pso is a bio-inspired technique relying on the swarming and flocking behaviors of animals Simon:2013 . In case of pso, each particle is associated with its position in the search space , a velocity and also its so far best found position . During iterations, the movements of each particle is changed according to its so far best-found position as well as the so far best-found position of the entire swarm (recorded through the computation).

3.5 Estimation of Distribution Algorithm

eda Hauschild:2011 lies on the boundary of ga and smbo by combining the advantages of both approaches such that the search is guided by iteratively updating an explicit probabilistic model of promising candidate solutions. In other words, the implicit crossover and mutation operators used in ga are replaced by an explicit probabilistic model .

3.6 Iterated F-Race

The irace Birattari:2010 technique was designed for algorithm configuration and optimization problems Lang:2013 ; Miranda:2014 based on ’racing’. One race starts with an initial population , and iteratively selects the most promising candidates considering the hyperparameter distributions, and comparing them by statistical tests. Configurations that are statistically worse that at least one of other configuration candidates are discarded from the racing. Based on the surviving candidates, the distributions are updated. This process is repeated until a stopping criterion is reached.

4 Experimental methodology

The nested cv Cawley:2010 ; Krstajic:2014 experimental methodology employed is illustrated by Figure 2. For each dataset, data are split into outer-folds: the training folds are used by the tuning techniques to find good hyperparameter settings, while the test fold is used to assess the ‘optimal’ solution found. Internally, tuning techniques split each of the training folds into inner-folds to measure the fitness value of each new hyperparameter setting. At the end of the process, a set of optimization paths, settings, and their predictive performances are returned. During the experiments, all the tuning techniques were run on the same data partitions, with the same seeds and data to allow their comparison. In Krstajic:2014 , the authors used . However, they argued that there is no study suggesting the number of folds in the outer and inner cv loops. Here, the same value used in the original paper was used for . Due to time constraints and the size of datasets used in experiments, was adopted. Next subsections detail the sub-components used in the tuning task.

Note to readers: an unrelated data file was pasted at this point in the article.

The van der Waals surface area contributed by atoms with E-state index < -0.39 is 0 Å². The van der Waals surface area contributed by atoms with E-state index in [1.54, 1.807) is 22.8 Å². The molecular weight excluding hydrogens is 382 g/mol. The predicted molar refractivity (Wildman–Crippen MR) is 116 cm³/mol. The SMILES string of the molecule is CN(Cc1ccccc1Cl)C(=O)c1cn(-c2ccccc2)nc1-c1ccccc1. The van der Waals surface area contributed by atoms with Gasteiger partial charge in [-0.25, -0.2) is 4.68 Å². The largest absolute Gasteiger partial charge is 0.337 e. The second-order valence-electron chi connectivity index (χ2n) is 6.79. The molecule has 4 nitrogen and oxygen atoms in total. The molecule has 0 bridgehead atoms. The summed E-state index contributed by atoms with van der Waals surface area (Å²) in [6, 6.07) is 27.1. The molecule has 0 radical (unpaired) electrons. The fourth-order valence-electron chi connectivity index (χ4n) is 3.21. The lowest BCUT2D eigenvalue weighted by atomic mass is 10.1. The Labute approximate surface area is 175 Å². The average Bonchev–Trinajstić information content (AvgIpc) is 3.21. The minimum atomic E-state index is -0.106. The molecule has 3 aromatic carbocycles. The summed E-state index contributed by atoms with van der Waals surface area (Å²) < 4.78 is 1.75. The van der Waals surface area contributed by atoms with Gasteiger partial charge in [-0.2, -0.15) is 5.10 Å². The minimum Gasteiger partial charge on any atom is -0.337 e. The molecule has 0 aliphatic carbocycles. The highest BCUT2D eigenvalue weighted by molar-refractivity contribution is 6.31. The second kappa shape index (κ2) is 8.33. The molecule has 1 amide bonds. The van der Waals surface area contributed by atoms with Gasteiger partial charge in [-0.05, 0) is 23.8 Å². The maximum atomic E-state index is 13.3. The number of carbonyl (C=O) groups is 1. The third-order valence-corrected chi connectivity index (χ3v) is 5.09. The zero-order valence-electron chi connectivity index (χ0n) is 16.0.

Figure 2: Experimental methodology used to adjust dt hyperparameters. The tuning is conducted via nested cross-validation: -fold cv for computing fitness values and -fold cv for assessing performances. The outputs are the hyperparameter settings, the predicted performances and the optimization paths of each technique.

4.1 Hyperparameter spaces

The experiments were performed considering the hyperparameter tuning of three dt induction algorithms: the ‘J48’ algorithm, a WEKA999 Witten:2005 implementation of the C4.5 algorithm; the rpart implementation of the cart Breiman:1984 algorithm, and the ctree algorithm Hothorn:2006 . These algorithms were selected due to their wide acceptance and use in many ml applications Maimon:2014 ; Jankowski:2014 ; Barros:2012 . The first two listed algorithms are among the most used in Machine Learning, specially by non-expert users Wu:2009 , and the third is a more recent implementation that uses statistical tests for splits, like the classical CHAID algorithm Kass:1980 . The correspondent hyperparameter spaces investigated are described in Table 4.

Algo Symbol hyperparameter Range Type Default Conditions
J48 C pruning confidence real 0.25 R = False
J48 M minimum number of instances in a leaf integer 2 -
J48 N number of folds for reduced integer 3 R = True
error pruning
J48 O do not collapse the tree {False,True} logical False -
J48 R use reduced error pruning {False,True} logical False -
J48 B use binary splits only {False,True} logical False -
J48 S do not perform subtree raising {False,True} logical False -
J48 A Laplace smoothing for predicted {False,True} logical False -
J48 J do not use MDL correction for {False,True} logical False -
info gain on numeric attributes
CART cp complexity parameter real -
CART minsplit minimum number of instances in a integer -
node for a split to be attempted
CART minbucket minimum number of instances in a leaf integer -
CART maxdepth maximum depth of any node of integer -
the final tree
CART usesurrogate how to use surrogates in the splitting factor -
CART surrogatestyle controls the selection of the best factor -
CTree mincriterion the value of the statistic test real 0.95 -
(1 - p-value) to be exceed for
a split occurrence
CTree minsplit minimum sum of weights in a integer 20 -
node for a split occurrence
CTree minbucket minimum sum of weights in a leaf integer 7 -
CTree mtry number of input variables randomly real 0 -
sampled as candidates at each node

for random forest like algorithms

CTree maxdepth maximum depth of any node of integer no restriction -
the final tree
CTree stump a stump (a tree with three nodes {False,True} logical False -
only) is to be computed
Table 4: Decision Tree hyperparameter spaces explored in the experiments. The J48 nomenclature is based on the RWeka package, the cart terms is based on the rpart package, and the CTree terms based on the party package.